Oh yes, absolutely Gottfried.

This program has quite a few faults, runtime being the most obvious, lol. It is descriptive of much of my programming. I was primarily a C programmer, and I specialized in recursion. I have written some unbelievably complicated recursion programs for C. The thing is, Pari-GP does not have the run time benefits that C has when you write things recursively. I think a large part of that is that I try to preserve Taylor data.

For example, the fact I have built in F(1+s,z) as a valid command, which will produce the taylor series in s and the asymptotic taylor series in z--is super helpful if we think of this as an object. It is not helpful pointwise, when you run F(1.5,-0.5). This will run so slow, because much of the code for F(1+s,z) takes priority. I am aware of this, but I still like simple code above all, especially as I am using it on my computer. I am definitely not winning any efficiency awards though, lol

I absolutely know your code, or Sheldon's code, is far superior in runtime. But again, they are not recursion based. Everything I do is recursion based (my brain kinda just works like that, lol).

Sincere Regards, James

Here are some iterates \(f^{\circ s}(z)\):

These take an exceptionally long time to compile. And I know this. I am again, just trying to stress that my mathematical construction which is slow to program produces the same results as all of Helms' Trappman's work. We can do all of this with integrals. Obviously, codewise, this is not as good--but mathematically my work works, lol.

This goes really far into the metaphor I always use. We can do Schrodinger mechanics, or we can do Heisenberg mechanics. We can talk about integral transforms, and actions on hilbert spaces--or we can talk about infinite matrices and eigen values. We are doing the same thing in either language, but we must choose a language. I'm just trying to add some integrals, and Schrodinger mechanics to the problem. And I'm doing so using the Mellin transform (which is just a modified fourier transform when you break it down). I'm trying to be Schrodinger to your Heisenberg... I hope this metaphor makes sense. Everyone here is so fixated on infinite matrix equations, and reducing matrix equations, and approximations through \(N\times N\) scenarios--and this is exactly Heisenberg's approach of quantum physics. Schrodinger's approach was to look at the solution functions globally and create differential/integral equations between the functions globally. Then Von Neumann, using Hilbert's work, proved that Heisenberg and Schrodinger were saying the same thing. Heisenberg just used matrices, and Schrodinger used integrals (to be simplistic).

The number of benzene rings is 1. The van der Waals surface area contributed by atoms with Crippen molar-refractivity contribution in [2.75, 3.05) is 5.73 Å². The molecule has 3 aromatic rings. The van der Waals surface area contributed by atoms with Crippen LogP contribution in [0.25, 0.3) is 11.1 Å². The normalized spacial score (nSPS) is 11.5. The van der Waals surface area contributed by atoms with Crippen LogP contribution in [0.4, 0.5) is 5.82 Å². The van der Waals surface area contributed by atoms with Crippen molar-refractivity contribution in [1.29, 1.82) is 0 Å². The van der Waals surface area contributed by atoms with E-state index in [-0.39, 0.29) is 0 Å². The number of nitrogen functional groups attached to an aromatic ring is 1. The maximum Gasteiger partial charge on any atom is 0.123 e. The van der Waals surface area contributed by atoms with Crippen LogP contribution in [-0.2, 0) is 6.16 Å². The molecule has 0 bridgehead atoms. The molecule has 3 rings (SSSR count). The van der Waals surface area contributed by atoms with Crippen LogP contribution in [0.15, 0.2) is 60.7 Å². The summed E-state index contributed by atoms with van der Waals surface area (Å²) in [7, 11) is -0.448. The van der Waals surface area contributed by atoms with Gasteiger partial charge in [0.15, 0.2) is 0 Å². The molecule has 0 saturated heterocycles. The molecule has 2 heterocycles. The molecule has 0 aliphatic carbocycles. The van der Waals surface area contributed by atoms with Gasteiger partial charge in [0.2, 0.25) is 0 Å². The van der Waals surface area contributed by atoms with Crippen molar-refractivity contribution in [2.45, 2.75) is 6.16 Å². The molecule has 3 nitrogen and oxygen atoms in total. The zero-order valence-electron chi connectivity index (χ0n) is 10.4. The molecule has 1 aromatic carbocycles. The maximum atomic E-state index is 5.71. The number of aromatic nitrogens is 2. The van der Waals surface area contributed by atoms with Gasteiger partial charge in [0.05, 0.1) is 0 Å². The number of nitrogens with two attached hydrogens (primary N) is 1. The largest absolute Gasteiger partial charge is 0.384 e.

Again, I'm just trying to add integrals to the discussion, and show how they give the exact same thing you guys already have. Just like Schrodinger...

Just understand that, Gottfried. My code is not something groundbreaking. It's just proof that my math is working The integrals are converging pretty good

Here's a, very slow to produce (took about 24 hrs of cpu time), graph of \(f^{\circ 0.5}(z)\) for \(1.25>\Im(z) > 0\) and \(-2 < \Re(z) < 0.5\)

The schrodinger/integral/mellin/fourier view works. It's not as fast or as good as the Heisenberg, matrix solution method, we see everywhere. But mathematically, it's pretty fucking clean.